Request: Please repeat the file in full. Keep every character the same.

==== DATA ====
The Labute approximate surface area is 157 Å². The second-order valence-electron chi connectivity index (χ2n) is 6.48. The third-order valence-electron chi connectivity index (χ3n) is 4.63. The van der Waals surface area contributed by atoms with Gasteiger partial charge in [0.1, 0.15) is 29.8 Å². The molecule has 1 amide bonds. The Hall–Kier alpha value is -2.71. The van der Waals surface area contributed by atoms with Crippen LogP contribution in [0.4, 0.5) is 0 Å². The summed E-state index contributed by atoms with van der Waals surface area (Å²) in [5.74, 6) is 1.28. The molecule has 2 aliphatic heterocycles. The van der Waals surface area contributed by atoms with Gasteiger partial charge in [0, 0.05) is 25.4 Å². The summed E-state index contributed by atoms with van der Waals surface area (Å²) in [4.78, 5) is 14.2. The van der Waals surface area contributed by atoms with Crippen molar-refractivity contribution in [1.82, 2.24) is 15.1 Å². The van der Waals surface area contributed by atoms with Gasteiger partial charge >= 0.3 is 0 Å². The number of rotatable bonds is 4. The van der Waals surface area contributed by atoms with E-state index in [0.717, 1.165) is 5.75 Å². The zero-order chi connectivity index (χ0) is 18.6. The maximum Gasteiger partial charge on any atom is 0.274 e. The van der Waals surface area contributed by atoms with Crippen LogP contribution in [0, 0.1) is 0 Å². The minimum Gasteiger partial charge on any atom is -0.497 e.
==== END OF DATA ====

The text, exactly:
The Labute approximate surface area is 157 Å². The second-order valence-electron chi connectivity index (χ2n) is 6.48. The third-order valence-electron chi connectivity index (χ3n) is 4.63. The van der Waals surface area contributed by atoms with Gasteiger partial charge in [0.1, 0.15) is 29.8 Å². The molecule has 1 amide bonds. The Hall–Kier alpha value is -2.71. The van der Waals surface area contributed by atoms with Crippen LogP contribution in [0.4, 0.5) is 0 Å². The summed E-state index contributed by atoms with van der Waals surface area (Å²) in [5.74, 6) is 1.28. The molecule has 2 aliphatic heterocycles. The van der Waals surface area contributed by atoms with Gasteiger partial charge in [0, 0.05) is 25.4 Å². The summed E-state index contributed by atoms with van der Waals surface area (Å²) in [4.78, 5) is 14.2. The van der Waals surface area contributed by atoms with Crippen molar-refractivity contribution in [1.82, 2.24) is 15.1 Å². The van der Waals surface area contributed by atoms with Gasteiger partial charge >= 0.3 is 0 Å². The number of rotatable bonds is 4. The van der Waals surface area contributed by atoms with E-state index in [0.717, 1.165) is 5.75 Å². The zero-order chi connectivity index (χ0) is 18.6. The maximum Gasteiger partial charge on any atom is 0.274 e. The van der Waals surface area contributed by atoms with Crippen LogP contribution in [0, 0.1) is 0 Å². The minimum Gasteiger partial charge on any atom is -0.497 e.